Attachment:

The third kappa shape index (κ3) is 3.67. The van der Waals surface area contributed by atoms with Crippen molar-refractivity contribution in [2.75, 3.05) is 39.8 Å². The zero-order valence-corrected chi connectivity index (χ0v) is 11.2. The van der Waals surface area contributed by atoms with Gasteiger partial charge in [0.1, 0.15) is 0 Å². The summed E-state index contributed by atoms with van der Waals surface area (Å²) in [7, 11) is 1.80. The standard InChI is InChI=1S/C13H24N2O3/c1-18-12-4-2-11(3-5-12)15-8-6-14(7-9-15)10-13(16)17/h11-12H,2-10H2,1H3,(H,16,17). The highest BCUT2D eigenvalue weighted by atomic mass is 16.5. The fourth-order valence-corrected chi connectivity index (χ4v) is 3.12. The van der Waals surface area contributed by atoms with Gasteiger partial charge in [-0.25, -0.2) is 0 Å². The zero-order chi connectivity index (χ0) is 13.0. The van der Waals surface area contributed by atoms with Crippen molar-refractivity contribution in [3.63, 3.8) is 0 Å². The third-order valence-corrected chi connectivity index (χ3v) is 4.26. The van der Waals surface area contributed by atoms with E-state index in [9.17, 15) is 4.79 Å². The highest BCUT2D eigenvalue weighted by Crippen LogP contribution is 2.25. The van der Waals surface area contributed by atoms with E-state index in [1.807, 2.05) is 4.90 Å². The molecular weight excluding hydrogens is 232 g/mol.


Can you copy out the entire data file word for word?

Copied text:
The third kappa shape index (κ3) is 3.67. The van der Waals surface area contributed by atoms with Crippen molar-refractivity contribution in [2.75, 3.05) is 39.8 Å². The zero-order valence-corrected chi connectivity index (χ0v) is 11.2. The van der Waals surface area contributed by atoms with Gasteiger partial charge in [0.1, 0.15) is 0 Å². The summed E-state index contributed by atoms with van der Waals surface area (Å²) in [7, 11) is 1.80. The standard InChI is InChI=1S/C13H24N2O3/c1-18-12-4-2-11(3-5-12)15-8-6-14(7-9-15)10-13(16)17/h11-12H,2-10H2,1H3,(H,16,17). The highest BCUT2D eigenvalue weighted by atomic mass is 16.5. The fourth-order valence-corrected chi connectivity index (χ4v) is 3.12. The van der Waals surface area contributed by atoms with Gasteiger partial charge in [-0.25, -0.2) is 0 Å². The zero-order chi connectivity index (χ0) is 13.0. The van der Waals surface area contributed by atoms with Crippen molar-refractivity contribution in [3.63, 3.8) is 0 Å². The third-order valence-corrected chi connectivity index (χ3v) is 4.26. The van der Waals surface area contributed by atoms with E-state index in [9.17, 15) is 4.79 Å². The highest BCUT2D eigenvalue weighted by Crippen LogP contribution is 2.25. The van der Waals surface area contributed by atoms with E-state index in [1.807, 2.05) is 4.90 Å². The molecular weight excluding hydrogens is 232 g/mol.